"There are ",
  length(unique_cell_type),
  " cell types in the Census where tissue_ontology_term_id == ",
  LUNG_TISSUE,
  "!\nThe first few are:",
  paste(head(unique_cell_type), collapse = ", "),
  "\n"
)
#> There are  185  cell types in the Census where tissue_ontology_term_id ==  UBERON:0002048 !
#> The first few are: type II pneumocyte, neutrophil, effector CD4-positive, alpha-beta T cell, effector CD8-positive, alpha-beta T cell, mature NK T cell, blood vessel endothelial cell

# Report the 10 most common
top_10 <- sort(table(obs_df$cell_type), decreasing = TRUE)[1:10]
cat(
  "The top 10 cell types where tissue_ontology_term_id ==", 
  LUNG_TISSUE,
  "are: ",
  paste(names(top_10), collapse = ", ")
)
#> The top 10 cell types where tissue_ontology_term_id == UBERON:0002048 are:  native cell, alveolar macrophage, CD8-positive, alpha-beta T cell, CD4-positive, alpha-beta T cell, macrophage, type II pneumocyte, classical monocyte, natural killer cell, malignant cell, epithelial cell of lower respiratory tract

You can also define much more complex value filters. For example:

  • combine terms with & and |
  • use the %in% operator to query on multiple values
# You can also do more complex queries, such as testing for inclusion in a list of values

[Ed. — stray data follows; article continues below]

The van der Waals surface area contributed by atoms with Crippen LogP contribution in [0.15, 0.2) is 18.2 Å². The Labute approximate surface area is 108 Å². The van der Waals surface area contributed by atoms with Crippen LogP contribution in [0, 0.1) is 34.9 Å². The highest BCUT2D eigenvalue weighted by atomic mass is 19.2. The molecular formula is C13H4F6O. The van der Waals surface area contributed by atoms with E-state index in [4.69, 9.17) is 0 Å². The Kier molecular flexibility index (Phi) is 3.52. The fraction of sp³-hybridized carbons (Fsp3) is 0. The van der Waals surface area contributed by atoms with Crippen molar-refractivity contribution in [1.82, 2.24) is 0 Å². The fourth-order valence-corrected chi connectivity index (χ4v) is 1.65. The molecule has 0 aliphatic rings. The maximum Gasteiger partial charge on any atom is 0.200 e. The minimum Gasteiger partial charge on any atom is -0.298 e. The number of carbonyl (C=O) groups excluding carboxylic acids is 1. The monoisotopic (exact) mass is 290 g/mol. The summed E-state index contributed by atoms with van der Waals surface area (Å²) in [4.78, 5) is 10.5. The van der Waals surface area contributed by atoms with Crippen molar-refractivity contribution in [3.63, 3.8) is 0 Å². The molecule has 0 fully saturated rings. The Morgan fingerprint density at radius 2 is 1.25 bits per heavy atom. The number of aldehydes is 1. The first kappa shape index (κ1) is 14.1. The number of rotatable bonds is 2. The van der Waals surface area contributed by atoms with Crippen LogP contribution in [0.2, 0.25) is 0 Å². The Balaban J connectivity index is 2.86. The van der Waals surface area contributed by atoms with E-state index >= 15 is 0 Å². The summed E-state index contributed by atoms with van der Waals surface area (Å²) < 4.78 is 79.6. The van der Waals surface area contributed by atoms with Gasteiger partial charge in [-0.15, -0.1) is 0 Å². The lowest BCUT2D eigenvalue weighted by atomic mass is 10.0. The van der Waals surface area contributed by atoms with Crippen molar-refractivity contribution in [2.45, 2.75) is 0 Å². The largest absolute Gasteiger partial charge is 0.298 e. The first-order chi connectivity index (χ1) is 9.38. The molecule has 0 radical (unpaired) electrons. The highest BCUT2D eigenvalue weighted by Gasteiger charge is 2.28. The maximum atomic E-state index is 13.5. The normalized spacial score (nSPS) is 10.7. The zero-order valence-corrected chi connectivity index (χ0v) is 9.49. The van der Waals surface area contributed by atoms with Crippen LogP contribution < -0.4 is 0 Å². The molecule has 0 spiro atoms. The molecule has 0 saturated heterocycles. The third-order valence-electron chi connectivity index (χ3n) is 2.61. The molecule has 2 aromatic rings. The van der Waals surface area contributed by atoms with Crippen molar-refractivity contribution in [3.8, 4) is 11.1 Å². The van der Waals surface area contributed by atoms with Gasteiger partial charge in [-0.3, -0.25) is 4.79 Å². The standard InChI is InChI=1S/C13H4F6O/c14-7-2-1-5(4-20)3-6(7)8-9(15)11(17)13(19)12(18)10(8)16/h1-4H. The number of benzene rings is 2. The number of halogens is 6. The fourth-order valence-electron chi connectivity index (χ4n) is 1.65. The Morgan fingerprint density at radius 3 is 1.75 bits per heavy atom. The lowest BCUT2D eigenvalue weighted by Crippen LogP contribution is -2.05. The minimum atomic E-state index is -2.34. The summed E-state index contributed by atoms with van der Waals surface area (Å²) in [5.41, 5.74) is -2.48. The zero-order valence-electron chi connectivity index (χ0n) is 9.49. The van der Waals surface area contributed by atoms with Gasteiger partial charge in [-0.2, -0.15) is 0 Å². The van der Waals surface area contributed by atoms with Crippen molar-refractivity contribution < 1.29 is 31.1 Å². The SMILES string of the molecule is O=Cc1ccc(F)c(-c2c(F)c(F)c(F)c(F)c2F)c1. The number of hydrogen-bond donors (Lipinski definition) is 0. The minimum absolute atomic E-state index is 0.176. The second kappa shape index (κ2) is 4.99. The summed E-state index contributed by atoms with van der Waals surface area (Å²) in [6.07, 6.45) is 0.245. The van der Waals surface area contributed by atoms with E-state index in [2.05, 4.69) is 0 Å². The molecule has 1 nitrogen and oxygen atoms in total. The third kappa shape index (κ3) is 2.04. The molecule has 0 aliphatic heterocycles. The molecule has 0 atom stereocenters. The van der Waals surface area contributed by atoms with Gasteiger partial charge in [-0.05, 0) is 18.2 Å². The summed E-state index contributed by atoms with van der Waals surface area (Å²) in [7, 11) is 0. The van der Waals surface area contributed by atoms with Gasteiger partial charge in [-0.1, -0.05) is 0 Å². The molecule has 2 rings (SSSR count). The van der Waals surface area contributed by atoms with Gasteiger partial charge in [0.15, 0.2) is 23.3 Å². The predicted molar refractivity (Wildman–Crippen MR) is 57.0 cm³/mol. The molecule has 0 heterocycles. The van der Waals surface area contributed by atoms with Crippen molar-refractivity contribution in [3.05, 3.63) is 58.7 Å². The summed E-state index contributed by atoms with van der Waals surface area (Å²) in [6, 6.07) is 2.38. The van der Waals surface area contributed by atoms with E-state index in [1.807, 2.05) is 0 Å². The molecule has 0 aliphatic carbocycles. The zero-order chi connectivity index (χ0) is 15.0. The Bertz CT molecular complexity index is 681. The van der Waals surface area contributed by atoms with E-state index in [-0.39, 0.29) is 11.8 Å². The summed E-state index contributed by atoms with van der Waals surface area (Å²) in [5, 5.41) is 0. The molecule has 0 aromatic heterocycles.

obs_df <- human$obs$read(
  column_names = c("cell_type_ontology_term_id"),
  value_filter = "tissue_ontology_term_id %in% c('UBERON:0002082', 'UBERON:OOO2084', 'UBERON:0002080')"
)

obs_df <- as.data.frame(obs_df$concat())

# Summarize
top_10 <- sort(table(obs_df$cell_type_ontology_term_id), decreasing = TRUE)[1:10]
print(top_10)
#> 
#> CL:0000746 CL:0008034 CL:0002131 CL:0002548 CL:0000115 CL:0000763 CL:0000057 CL:0000669 
#>     160974      99458      96953      79733      79626      35560      33075      27515 
#> CL:0000003 CL:0002144 
#>      23613      18593

Full Census metadata stats

This example queries all organisms in the Census, and summarizes the diversity of various metadata labels.

cols_to_query <- c(
  "cell_type_ontology_term_id",
  "assay_ontology_term_id",
  "tissue_ontology_term_id"
)

total_cells <- 0
for (organism in census$get("census_data")$names()) {
  print(organism)
  
  obs_df <- census$get("census_data")$get(organism)$obs$read(column_names = cols_to_query)
  obs_df <- as.data.frame(obs_df$concat())
  
  total_cells <- total_cells + nrow(obs_df)
  for (col in cols_to_query) {
    cat("  Unique ", col, " values: ", length(unique(obs_df[[col]])), "\n")
  }
}
#> [1] "homo_sapiens"
#>   Unique  cell_type_ontology_term_id  values:  631 
#>   Unique  assay_ontology_term_id  values:  20 
#>   Unique  tissue_ontology_term_id  values:  230 
#> [1] "mus_musculus"
#>   Unique  cell_type_ontology_term_id  values:  248 
#>   Unique  assay_ontology_term_id  values:  10 
#>   Unique  tissue_ontology_term_id  values:  74
cat("Complete Census contains ", total_cells, " cells.")
#> Complete Census contains  68683222  cells.

Close the census

After use, the census object should be closed to release memory and other resources.

census$close()

This also closes all SOMA objects accessed via the top-level census. Closing can be automated using on.exit(census$close(), add = TRUE) immediately after census <- open_soma().